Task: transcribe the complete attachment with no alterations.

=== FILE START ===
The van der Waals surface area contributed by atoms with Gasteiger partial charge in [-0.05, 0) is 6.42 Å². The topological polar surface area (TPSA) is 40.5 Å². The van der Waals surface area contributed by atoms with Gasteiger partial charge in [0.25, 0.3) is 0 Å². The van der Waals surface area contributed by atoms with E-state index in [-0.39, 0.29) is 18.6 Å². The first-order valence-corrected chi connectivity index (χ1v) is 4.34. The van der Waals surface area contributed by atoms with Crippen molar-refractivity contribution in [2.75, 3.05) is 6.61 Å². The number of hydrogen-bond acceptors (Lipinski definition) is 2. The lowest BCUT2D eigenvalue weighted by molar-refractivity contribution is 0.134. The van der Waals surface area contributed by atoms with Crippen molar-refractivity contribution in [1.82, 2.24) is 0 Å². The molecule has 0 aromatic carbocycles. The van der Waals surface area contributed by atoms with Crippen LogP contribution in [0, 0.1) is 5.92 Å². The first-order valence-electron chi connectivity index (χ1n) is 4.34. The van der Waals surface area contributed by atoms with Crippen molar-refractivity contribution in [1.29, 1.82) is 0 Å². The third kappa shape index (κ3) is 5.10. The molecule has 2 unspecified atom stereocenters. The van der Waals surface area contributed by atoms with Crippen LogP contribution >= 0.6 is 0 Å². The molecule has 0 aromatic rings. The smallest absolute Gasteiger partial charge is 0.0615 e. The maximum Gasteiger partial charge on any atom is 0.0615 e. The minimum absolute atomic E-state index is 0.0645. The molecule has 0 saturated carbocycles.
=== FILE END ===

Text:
The van der Waals surface area contributed by atoms with Gasteiger partial charge in [-0.05, 0) is 6.42 Å². The topological polar surface area (TPSA) is 40.5 Å². The van der Waals surface area contributed by atoms with Gasteiger partial charge in [0.25, 0.3) is 0 Å². The van der Waals surface area contributed by atoms with E-state index in [-0.39, 0.29) is 18.6 Å². The first-order valence-corrected chi connectivity index (χ1v) is 4.34. The van der Waals surface area contributed by atoms with Crippen molar-refractivity contribution in [2.75, 3.05) is 6.61 Å². The number of hydrogen-bond acceptors (Lipinski definition) is 2. The lowest BCUT2D eigenvalue weighted by molar-refractivity contribution is 0.134. The van der Waals surface area contributed by atoms with Crippen molar-refractivity contribution in [1.82, 2.24) is 0 Å². The molecule has 0 aromatic carbocycles. The van der Waals surface area contributed by atoms with Crippen LogP contribution in [0, 0.1) is 5.92 Å². The first-order valence-electron chi connectivity index (χ1n) is 4.34. The van der Waals surface area contributed by atoms with Crippen molar-refractivity contribution in [1.29, 1.82) is 0 Å². The third kappa shape index (κ3) is 5.10. The molecule has 2 unspecified atom stereocenters. The van der Waals surface area contributed by atoms with Crippen LogP contribution >= 0.6 is 0 Å². The molecule has 0 aromatic rings. The smallest absolute Gasteiger partial charge is 0.0615 e. The maximum Gasteiger partial charge on any atom is 0.0615 e. The minimum absolute atomic E-state index is 0.0645. The molecule has 0 saturated carbocycles.